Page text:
L.A.N.G.P.A.D.: Expanding communication with the touch of a screen; Technology and Immigration in the U.S
Rodriguez, Pedro, School of Engineering and Applied Science, University of Virginia
Powell, Harry, EN-Elec/Computer Engr Dept, University of Virginia
Delong, Todd, EN-Elec/Computer Engr Dept, University of Virginia
Elliott, Travis, EN-Engineering and Society, University of Virginia
Fast advancing technology and grand-scale migration, especially internationally, are two main components of the modern world that our ancestor did not have to deal with. Since they are still “new” components to deal with, it is natural that many nations still haven’t adapted properly to deal with these two factors. Not to mention, that both immigration and technology are more intertwined than what the surface level shows. My technical work and my STS research aim to demonstrate the relationship between technological development and immigration, using the United States as the reference point in this study. With the clear distinction between my technical and research projects, this project allowed me to understand better the role that has technology to allow for more accessible world
My technical work focuses on utilizing the knowledge and experiences obtained through the undergraduate electrical engineering program to design and build a linguistic system device that provides easy access to special characters from the Roman alphabet found outside of the English language. The project involves the use of a MSP430 programmed to use the expanded ASCII language, attached to an LCD touch-screen that displays the special characters available of its respective language, with the current options available being Spanish, French, and Greek. A PCB, designed from scratch, will work as the interface between the two components and the communication to the user’s computers will be done through USB connection. This product is expected to improve the experience of writing in foreign languages, as well as other cases that require special characters for technical reports.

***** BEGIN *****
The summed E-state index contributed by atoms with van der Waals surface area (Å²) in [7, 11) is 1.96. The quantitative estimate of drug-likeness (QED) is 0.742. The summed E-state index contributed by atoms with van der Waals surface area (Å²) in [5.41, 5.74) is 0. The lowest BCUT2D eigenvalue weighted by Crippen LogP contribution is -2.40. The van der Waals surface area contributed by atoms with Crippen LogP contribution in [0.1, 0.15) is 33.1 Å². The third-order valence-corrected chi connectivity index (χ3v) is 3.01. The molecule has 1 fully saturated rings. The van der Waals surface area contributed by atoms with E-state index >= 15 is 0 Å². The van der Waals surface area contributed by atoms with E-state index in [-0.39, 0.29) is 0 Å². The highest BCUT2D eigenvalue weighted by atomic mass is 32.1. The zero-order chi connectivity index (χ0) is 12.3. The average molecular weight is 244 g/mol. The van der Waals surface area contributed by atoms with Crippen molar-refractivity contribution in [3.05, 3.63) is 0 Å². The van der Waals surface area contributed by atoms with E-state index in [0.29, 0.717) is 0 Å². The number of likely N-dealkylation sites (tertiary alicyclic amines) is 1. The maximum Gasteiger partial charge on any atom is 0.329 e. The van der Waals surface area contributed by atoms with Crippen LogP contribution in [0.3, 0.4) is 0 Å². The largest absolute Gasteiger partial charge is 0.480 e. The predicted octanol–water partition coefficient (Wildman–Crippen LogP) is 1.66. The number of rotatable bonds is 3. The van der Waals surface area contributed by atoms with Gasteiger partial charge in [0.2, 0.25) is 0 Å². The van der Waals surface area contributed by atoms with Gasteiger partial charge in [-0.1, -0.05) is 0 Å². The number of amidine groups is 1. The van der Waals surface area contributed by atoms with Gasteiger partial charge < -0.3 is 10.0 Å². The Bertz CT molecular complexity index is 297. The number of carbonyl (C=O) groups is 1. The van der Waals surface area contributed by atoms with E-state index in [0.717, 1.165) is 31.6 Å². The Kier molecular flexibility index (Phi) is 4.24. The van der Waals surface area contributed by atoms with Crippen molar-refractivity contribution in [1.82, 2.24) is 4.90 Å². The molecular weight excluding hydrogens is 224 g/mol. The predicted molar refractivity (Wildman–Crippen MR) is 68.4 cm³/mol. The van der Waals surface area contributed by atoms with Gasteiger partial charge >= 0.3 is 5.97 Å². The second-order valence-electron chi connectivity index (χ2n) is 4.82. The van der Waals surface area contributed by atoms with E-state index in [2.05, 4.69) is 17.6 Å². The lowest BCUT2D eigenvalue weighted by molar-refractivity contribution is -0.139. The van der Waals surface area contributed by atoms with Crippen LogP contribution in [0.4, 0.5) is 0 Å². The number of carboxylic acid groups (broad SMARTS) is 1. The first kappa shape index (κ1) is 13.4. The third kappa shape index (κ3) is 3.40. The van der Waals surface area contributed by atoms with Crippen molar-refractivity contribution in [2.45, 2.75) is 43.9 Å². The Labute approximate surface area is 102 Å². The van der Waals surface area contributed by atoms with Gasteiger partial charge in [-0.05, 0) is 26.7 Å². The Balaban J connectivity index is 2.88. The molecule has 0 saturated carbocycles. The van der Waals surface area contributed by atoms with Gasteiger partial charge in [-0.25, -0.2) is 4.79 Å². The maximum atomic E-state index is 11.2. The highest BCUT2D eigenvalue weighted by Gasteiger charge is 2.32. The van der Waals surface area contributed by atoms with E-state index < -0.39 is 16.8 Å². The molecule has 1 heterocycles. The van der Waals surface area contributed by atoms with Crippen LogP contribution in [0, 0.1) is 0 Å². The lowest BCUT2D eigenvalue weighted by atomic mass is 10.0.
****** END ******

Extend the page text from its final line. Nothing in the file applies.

My STS research also delves with the relationship between technology and immigration; however, this research focuses more on how the “current” technology has affected historically and contemporaneously the immigration process in the United States. For this research, the Social Construction of Technology (SCOT) framework is used to analyze the relevant actors within this debate. My claim during this research was that the United States have constantly failed to fix the core issue and on their immigration process, and instead has focused on updating the process with, already, underdeveloped technology. The aim of this research was to document and analyze the ethics of failing to properly apply technological advancements in complex societal issues.
Working on the technical project and the research paper was extremely valuable. I was able to learn about the difficulties and responsibilities of using technology as a medium for integration of different cultures. Through my technical project, I was able to observe a lack of easily accessible technology for those who are not from English-speaking language living on an English-speaking country, and design an apparatus that accounted for that. Through my STS project, I was able to learn the ethical implications of technological implementation due to the many people that need a well-implement system. My work on both of these projects helped me become better equipped to address future engineering projects.
BS (Bachelor of Science)
Social construction of technology, Immigration, Electrical Engineering, CAPSTONE
School of Engineering and Applied Science
Bachelor of Science in Electrical Engineering
Technical Advisor: Harris Powell, Todd Delong
STS Advisor: Travis Elliott
Technical Team Members: Rowan Osman, Rohan Chandra, Emory Ducote, Chris Hamilton
All rights reserved (no additional license for public reuse)